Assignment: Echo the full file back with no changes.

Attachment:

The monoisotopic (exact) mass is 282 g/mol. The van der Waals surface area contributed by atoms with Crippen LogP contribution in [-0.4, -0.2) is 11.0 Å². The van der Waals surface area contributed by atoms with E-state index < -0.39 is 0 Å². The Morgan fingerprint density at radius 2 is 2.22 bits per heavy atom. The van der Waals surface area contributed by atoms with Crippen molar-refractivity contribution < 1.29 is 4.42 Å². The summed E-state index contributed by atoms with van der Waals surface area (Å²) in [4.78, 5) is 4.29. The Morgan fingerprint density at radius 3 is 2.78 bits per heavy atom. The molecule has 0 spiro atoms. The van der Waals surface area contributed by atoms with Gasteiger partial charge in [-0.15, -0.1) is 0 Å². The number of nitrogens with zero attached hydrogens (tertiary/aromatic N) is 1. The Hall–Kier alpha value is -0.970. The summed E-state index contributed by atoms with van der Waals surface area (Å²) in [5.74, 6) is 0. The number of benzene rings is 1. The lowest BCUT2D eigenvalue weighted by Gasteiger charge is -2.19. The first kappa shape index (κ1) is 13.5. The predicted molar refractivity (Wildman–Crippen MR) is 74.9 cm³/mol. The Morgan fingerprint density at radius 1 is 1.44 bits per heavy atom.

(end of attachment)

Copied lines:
The monoisotopic (exact) mass is 282 g/mol. The van der Waals surface area contributed by atoms with Crippen LogP contribution in [-0.4, -0.2) is 11.0 Å². The van der Waals surface area contributed by atoms with E-state index < -0.39 is 0 Å². The Morgan fingerprint density at radius 2 is 2.22 bits per heavy atom. The van der Waals surface area contributed by atoms with Crippen molar-refractivity contribution < 1.29 is 4.42 Å². The summed E-state index contributed by atoms with van der Waals surface area (Å²) in [4.78, 5) is 4.29. The Morgan fingerprint density at radius 3 is 2.78 bits per heavy atom. The molecule has 0 spiro atoms. The van der Waals surface area contributed by atoms with Gasteiger partial charge in [-0.15, -0.1) is 0 Å². The number of nitrogens with zero attached hydrogens (tertiary/aromatic N) is 1. The Hall–Kier alpha value is -0.970. The summed E-state index contributed by atoms with van der Waals surface area (Å²) in [5.74, 6) is 0. The number of benzene rings is 1. The lowest BCUT2D eigenvalue weighted by Gasteiger charge is -2.19. The first kappa shape index (κ1) is 13.5. The predicted molar refractivity (Wildman–Crippen MR) is 74.9 cm³/mol. The Morgan fingerprint density at radius 1 is 1.44 bits per heavy atom.